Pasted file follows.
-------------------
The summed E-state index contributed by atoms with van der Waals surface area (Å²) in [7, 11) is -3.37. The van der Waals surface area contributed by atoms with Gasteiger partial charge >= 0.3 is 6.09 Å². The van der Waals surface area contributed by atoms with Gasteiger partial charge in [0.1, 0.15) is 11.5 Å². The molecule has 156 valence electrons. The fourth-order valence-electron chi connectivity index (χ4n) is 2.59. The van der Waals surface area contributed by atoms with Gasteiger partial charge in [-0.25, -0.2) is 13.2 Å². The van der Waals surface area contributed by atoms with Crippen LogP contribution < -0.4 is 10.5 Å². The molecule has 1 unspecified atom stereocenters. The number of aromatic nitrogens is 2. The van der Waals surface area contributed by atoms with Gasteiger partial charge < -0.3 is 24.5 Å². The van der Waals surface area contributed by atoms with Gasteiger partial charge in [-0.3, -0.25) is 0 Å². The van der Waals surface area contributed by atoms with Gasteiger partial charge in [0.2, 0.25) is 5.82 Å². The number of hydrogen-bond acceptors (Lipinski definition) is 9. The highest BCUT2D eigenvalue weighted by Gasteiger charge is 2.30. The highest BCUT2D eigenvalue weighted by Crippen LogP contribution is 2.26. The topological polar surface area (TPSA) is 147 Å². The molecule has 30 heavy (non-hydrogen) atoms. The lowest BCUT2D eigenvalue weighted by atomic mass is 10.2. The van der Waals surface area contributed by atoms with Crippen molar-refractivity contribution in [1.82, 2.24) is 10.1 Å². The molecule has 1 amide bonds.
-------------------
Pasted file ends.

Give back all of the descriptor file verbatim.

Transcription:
The summed E-state index contributed by atoms with van der Waals surface area (Å²) in [7, 11) is -3.37. The van der Waals surface area contributed by atoms with Gasteiger partial charge >= 0.3 is 6.09 Å². The van der Waals surface area contributed by atoms with Gasteiger partial charge in [0.1, 0.15) is 11.5 Å². The molecule has 156 valence electrons. The fourth-order valence-electron chi connectivity index (χ4n) is 2.59. The van der Waals surface area contributed by atoms with Gasteiger partial charge in [-0.25, -0.2) is 13.2 Å². The van der Waals surface area contributed by atoms with Crippen LogP contribution < -0.4 is 10.5 Å². The molecule has 1 unspecified atom stereocenters. The number of aromatic nitrogens is 2. The van der Waals surface area contributed by atoms with Gasteiger partial charge < -0.3 is 24.5 Å². The van der Waals surface area contributed by atoms with Gasteiger partial charge in [-0.3, -0.25) is 0 Å². The van der Waals surface area contributed by atoms with Gasteiger partial charge in [0.2, 0.25) is 5.82 Å². The number of hydrogen-bond acceptors (Lipinski definition) is 9. The highest BCUT2D eigenvalue weighted by Gasteiger charge is 2.30. The highest BCUT2D eigenvalue weighted by Crippen LogP contribution is 2.26. The topological polar surface area (TPSA) is 147 Å². The molecule has 30 heavy (non-hydrogen) atoms. The lowest BCUT2D eigenvalue weighted by atomic mass is 10.2. The van der Waals surface area contributed by atoms with Crippen molar-refractivity contribution in [1.82, 2.24) is 10.1 Å². The molecule has 1 amide bonds.